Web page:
I love food. There is no time or way to explain the reason why. It is like breathing. I think. All I know is that food is great.
Just What Are Collard Greens?
collard plants are cultivated for food crops due to their large, dark-green, edible leaves. They are indigenous mainly in Brazil, Portugal, Zimbabwe, the southern United States, Tanzania and Kenya as well as the Balkans, Italy, northern Spain, and Kashmir. Delicious collard greens are known to be aten for at least 2000 years. The evidence is shown that the ancient Greeks grew several types of collards, as well as kale.
Let me start by saying that I know that many in our society frown upon the plant, collard greens, but I can assure you that just bccause they were grown and cooked in the early south does not signify that only the poor enjoyed them. No. Many people in an upper station cooked and enjoyed them as well. The same can be said in 2020. I am very proud to say that I am one of them.
Now for the time that I spent in our front yard in 1959. Sparing you most of the details, my family and I were not considered poor, but we were not the richest folks in our locale: Marion County, Alabama. My dad did share-cropping and my mom was an excellent homemaker and if you wanted to insult her, all you had to do was tell her how much better our house would look if she did this or that. Mom did not leave a stone turned. From every dish and utensil, our home was spic and span.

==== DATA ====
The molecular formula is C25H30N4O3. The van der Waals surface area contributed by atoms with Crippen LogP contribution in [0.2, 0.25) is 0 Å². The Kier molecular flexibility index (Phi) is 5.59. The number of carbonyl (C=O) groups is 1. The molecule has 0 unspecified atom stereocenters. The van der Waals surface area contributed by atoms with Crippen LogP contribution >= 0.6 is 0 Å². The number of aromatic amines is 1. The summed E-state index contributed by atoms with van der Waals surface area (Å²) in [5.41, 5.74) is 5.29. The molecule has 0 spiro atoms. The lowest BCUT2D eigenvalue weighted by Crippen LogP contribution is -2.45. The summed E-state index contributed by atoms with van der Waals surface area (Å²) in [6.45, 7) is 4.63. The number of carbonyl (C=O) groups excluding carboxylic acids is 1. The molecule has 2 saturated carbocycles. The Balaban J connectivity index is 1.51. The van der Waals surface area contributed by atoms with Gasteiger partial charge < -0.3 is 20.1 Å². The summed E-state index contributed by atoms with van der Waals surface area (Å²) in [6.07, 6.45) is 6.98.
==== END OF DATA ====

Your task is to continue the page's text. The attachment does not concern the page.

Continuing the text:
Our Front Yard Was a Magic Place
for me. My sister attended high school in Hamilton, Ala., rode the school bus and all. My dad worked in his fields and mom managed our home very well. What did I do? Play outside allowing my imagination run wild. That can be considered wild or tame. Either way, I had fun.
Except for that one Thursday afternoon. I shall never forget it. Fact is, that afternoon is still welded into my memory banks and I would not trade them for a shiny Rolls Royce.
I was running around playing with my pet dogs, "Frank," and "Button," and like people say, things were okay with the world and heaven. Then it happened. I've always thought that it was a magical moment. It couldn't have bean planned no better.
I was coming around the house and it hit me. That delicious, scrumptious aroma which froze me in my tracks. My taste buds instantly perked-up. I just had to know what was going on in our house. I ran to the back door that led to our kitchen and asked my mom what that wonderful smell was. She laughed and said it was collard greens cooking for our supper.
Up to that time, I never knew what (a) collard green was. But that evening when I was blessed with my first bite of them, I went on a quick journey to Heaven. I am completely-serious. I only wish that all of you could have been there. And that night at supper there were no collard greens, cornbread, white onions, or green garden pepper left. It was all consumed by my dad and me. But mom did not get left-out and she shared a new recipe that she found on how to make collard greens more tasty. She was sure right.